PrairieSky Royalty (TSE:PSK) shareholders are no doubt pleased to see that the share price has bounced 33% in the last month alone, although it is still down 36% over the last quarter. However, that doesn't change the fact that longer term shareholders might have been mercilessly wrecked by the 53% share price decline throughout the year.
Assuming no other changes, a sharply higher share price makes a stock less attractive to potential buyers. In the long term, share prices tend to follow earnings per share, but in the short term prices bounce around in response to short term factors (which are not always obvious). The implication here is that deep value investors might steer clear when expectations of a company are too high. Perhaps the simplest way to get a read on investors' expectations of a business is to look at its Price to Earnings Ratio (PE Ratio). A high P/E implies that investors have high expectations of what a company can achieve compared to a company with a low P/E ratio.
Does PrairieSky Royalty Have A Relatively High Or Low P/E For Its Industry?
PrairieSky Royalty's P/E of 22.64 indicates some degree of optimism towards the stock. You can see in the image below that the average P/E (8.1) for companies in the oil and gas industry is lower than PrairieSky Royalty's P/E.
That means that the market expects PrairieSky Royalty will outperform other companies in its industry. Clearly the market expects growth, but it isn't guaranteed. So investors should always consider the P/E ratio alongside other factors, such as whether company directors have been buying shares.
How Growth Rates Impact P/E Ratios
Earnings growth rates have a big influence on P/E ratios. That's because companies that grow earnings per share quickly will rapidly increase the 'E' in the equation. And in that case, the P/E ratio itself will drop rather quickly. So while a stock may look expensive based on past earnings, it could be cheap based on future earnings.
PrairieSky Royalty increased earnings per share by 9.2% last year. And it has improved its earnings per share by 33% per year over the last three years. But earnings per share are down 23% per year over the last five years.
Don't Forget: The P/E Does Not Account For Debt or Bank Deposits
The 'Price' in P/E reflects the market capitalization of the company. In other words, it does not consider any debt or cash that the company may have on the balance sheet. Theoretically, a business can improve its earnings (and produce a lower P/E in the future) by investing in growth. That means taking on debt (or spending its cash).
While growth expenditure doesn't always pay off, the point is that it is a good option to have; but one that the P/E ratio ignores.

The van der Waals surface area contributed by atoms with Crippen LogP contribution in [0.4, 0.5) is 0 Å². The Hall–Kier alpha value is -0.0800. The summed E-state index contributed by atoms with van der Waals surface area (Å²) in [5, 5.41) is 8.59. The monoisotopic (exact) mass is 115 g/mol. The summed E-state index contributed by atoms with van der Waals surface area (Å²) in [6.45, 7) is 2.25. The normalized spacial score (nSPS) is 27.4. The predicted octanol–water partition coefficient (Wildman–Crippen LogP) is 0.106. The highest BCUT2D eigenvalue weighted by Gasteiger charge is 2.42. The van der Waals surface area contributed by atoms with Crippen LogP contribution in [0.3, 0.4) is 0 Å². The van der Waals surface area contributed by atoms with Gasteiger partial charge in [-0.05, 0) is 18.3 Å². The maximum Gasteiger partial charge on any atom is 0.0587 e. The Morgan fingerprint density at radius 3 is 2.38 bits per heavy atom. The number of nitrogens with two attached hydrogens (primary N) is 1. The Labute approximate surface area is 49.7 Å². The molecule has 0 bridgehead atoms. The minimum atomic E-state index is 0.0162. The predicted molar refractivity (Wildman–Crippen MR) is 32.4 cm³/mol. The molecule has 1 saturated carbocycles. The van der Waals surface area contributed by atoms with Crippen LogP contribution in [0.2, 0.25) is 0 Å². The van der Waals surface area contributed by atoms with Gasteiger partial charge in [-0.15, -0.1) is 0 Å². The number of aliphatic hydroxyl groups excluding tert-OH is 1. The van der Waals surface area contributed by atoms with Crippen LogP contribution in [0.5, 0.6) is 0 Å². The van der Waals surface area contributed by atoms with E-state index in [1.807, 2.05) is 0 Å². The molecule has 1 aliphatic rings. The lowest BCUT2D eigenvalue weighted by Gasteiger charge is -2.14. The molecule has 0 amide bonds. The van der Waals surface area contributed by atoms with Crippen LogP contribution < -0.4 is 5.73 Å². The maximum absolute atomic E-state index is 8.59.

How Does PrairieSky Royalty's Debt Impact Its P/E Ratio?
PrairieSky Royalty has net debt worth just 0.1% of its market capitalization. So it doesn't have as many options as it would with net cash, but its debt would not have much of an impact on its P/E ratio.
The Verdict On PrairieSky Royalty's P/E Ratio
PrairieSky Royalty's P/E is 22.6 which is above average (11.6) in its market. With debt at prudent levels and improving earnings, it's fair to say the market expects steady progress in the future. What is very clear is that the market has become significantly more optimistic about PrairieSky Royalty over the last month, with the P/E ratio rising from 17.0 back then to 22.6 today. If you like to buy stocks that have recently impressed the market, then this one might be a candidate; but if you prefer to invest when there is 'blood in the streets', then you may feel the opportunity has passed.
Investors should be looking to buy stocks that the market is wrong about. As value investor Benjamin Graham famously said, 'In the short run, the market is a voting machine but in the long run, it is a weighing machine. So this free report on the analyst consensus forecasts could help you make a master move on this stock.
Of course you might be able to find a better stock than PrairieSky Royalty. So you may wish to see this free collection of other companies that have grown earnings strongly.
If you spot an error that warrants correction, please contact the editor at firstname.lastname@example.org. This article by Simply Wall St is general in nature. It does not constitute a recommendation to buy or sell any stock, and does not take account of your objectives, or your financial situation. Simply Wall St has no position in the stocks mentioned.
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